By Andrea McCann
With the weather finally cooling off somewhat, especially in the evenings, and football season in full swing, I’ve been thinking “chili!”
There’s an ongoing debate, which probably will never be resolved, about just how chili should be made. Beans or no beans? Tomatoes or not? Thick or soupy? Macaroni, spaghetti or sans pasta?
The Chili Appreciation Society International (There’s a bandwagon for everything, isn’t there?!) has a theme song that says: “... if you know beans about chili, you know that chili has no beans!” The song also says it doesn’t go with macaroni.
Personally, I’m not all that particular. Well, maybe just a little particular! Beans are OK, just not in excess, and I prefer chili beans versus the larger kidney beans. A little macaroni I can live with — remember we’re not making a casserole. But no spaghetti, please — chili is not an Italian dish. Tomatoes are fine, or not. And I definitely like my chili thick.
When I make chili, I use my mom’s recipe, but tweak it to suit my tastebuds. So does my daughter — to suit her taste. We both like plenty of chili powder. And it seems like even Mom makes it a little different every time. It’s funny how three people can use the same recipe and ultimately produce three unique pots of chili!
I love white chili, but have never attempted it at home. Recently I found a recipe that sounds a bit like a cross between regular and white chili, so I clipped it out of the publication where I found it.
Lyndon B. Johnson, 36th President of the United States, was from Texas, where chili is said to originate. He’s quoted as saying: “Chili concocted outside of Texas is usually a weak, apologetic imitation of the real thing. One of the first things I do when I get home to Texas is to have a bowl of red. There is simply nothing better.”
He’d probably turn up his nose at my recipes, but to each his own! It seems like every region of the United States has its own version of chili. Here is a couple of recipes you can try out — and feel free to tweak as much as your little tastebuds desire!
1 lb. lean ground beef
Onion (I usually use half a medium-sized onion.)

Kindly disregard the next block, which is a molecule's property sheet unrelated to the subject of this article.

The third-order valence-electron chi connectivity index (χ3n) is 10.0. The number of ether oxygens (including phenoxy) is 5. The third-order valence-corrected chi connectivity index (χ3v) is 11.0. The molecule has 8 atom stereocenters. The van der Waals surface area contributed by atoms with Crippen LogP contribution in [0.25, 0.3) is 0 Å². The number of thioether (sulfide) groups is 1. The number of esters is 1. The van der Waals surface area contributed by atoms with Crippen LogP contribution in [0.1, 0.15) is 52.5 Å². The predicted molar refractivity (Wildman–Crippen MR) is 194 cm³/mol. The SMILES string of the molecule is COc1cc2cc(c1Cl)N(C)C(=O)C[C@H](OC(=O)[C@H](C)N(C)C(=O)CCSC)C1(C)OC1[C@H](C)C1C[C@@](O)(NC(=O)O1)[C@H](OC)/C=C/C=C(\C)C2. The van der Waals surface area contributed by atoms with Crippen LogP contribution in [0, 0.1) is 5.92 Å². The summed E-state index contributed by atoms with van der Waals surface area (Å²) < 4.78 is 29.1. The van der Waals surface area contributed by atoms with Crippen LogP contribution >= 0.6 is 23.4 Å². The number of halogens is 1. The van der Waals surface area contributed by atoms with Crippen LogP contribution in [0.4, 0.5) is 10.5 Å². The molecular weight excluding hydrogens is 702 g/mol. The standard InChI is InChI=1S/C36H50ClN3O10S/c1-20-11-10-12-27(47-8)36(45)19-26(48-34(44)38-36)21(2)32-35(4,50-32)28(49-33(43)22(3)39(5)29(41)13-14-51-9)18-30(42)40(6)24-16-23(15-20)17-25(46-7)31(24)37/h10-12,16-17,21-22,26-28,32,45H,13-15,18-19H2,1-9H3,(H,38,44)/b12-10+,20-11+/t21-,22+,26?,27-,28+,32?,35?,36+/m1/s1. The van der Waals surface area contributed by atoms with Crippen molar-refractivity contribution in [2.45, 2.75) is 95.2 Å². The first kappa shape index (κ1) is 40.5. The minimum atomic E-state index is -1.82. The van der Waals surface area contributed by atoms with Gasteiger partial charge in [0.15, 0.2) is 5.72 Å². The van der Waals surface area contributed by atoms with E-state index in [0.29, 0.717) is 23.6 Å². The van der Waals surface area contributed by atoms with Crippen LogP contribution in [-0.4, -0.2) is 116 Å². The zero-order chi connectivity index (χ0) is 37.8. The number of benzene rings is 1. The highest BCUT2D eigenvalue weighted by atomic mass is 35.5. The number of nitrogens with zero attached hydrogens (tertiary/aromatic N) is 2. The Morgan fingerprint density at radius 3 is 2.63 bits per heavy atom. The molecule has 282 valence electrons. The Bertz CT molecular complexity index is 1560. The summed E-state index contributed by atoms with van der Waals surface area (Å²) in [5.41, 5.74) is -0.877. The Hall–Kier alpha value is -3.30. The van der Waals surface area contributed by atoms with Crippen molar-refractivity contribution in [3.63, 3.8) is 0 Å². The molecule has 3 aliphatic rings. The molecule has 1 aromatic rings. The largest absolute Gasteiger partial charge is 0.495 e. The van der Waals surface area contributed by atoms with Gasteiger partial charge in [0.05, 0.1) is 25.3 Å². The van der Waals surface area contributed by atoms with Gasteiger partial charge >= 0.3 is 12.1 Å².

Salt, to taste
Pepper, to taste
Chili powder, to taste
1 small can tomato paste
4 cans water
4 cans tomato juice
1 can beans, drained
Macaroni if desired
Brown ground beef and onion in Dutch oven. Drain any fat accumulated. Add salt, pepper and chili powder. Stir in thoroughly. Add tomato paste and mix thoroughly before using tomato paste can to add 4 cans water and 4 cans tomato juice. Add beans. You could add tomatoes, green peppers or chile peppers to taste, as well. Simmer.
Once the chili has cooked a little, I try a taste and start adding more pepper and/or chili powder until I’m satisfied with the taste. When we include macaroni, we’ve discovered it’s more efficient to start it in a separate saucepan and add it after it’s already cooked.
Easy Chicken Chili
6 fresh boneless, skinless chicken thighs (cooked and cut into bite-sized pieces)
2 cans (16 oz.) kidney beans, not drained
2 cans (14.5 oz.) diced tomatoes, not drained
1.6-oz. pkg. Mexene Chili Seasoning Mix
1 T. garlic pepper sauce, to taste
Combine all ingredients in a large saucepan. Stir until well blended. Bring to a boil. Reduce heat and simmer 20 minutes.
Serve with shredded cheese and tortilla chips or crackers if desired.
This recipe is the one I haven’t tried, but when I do, I plan to substitute chili beans for the kidney beans. I might use chicken breasts and shred the meat, as well.
Andrea will probably have a four-footed sous chef “dogging” her when she experiments with her chili recipes. She can be reached at firstname.lastname@example.org.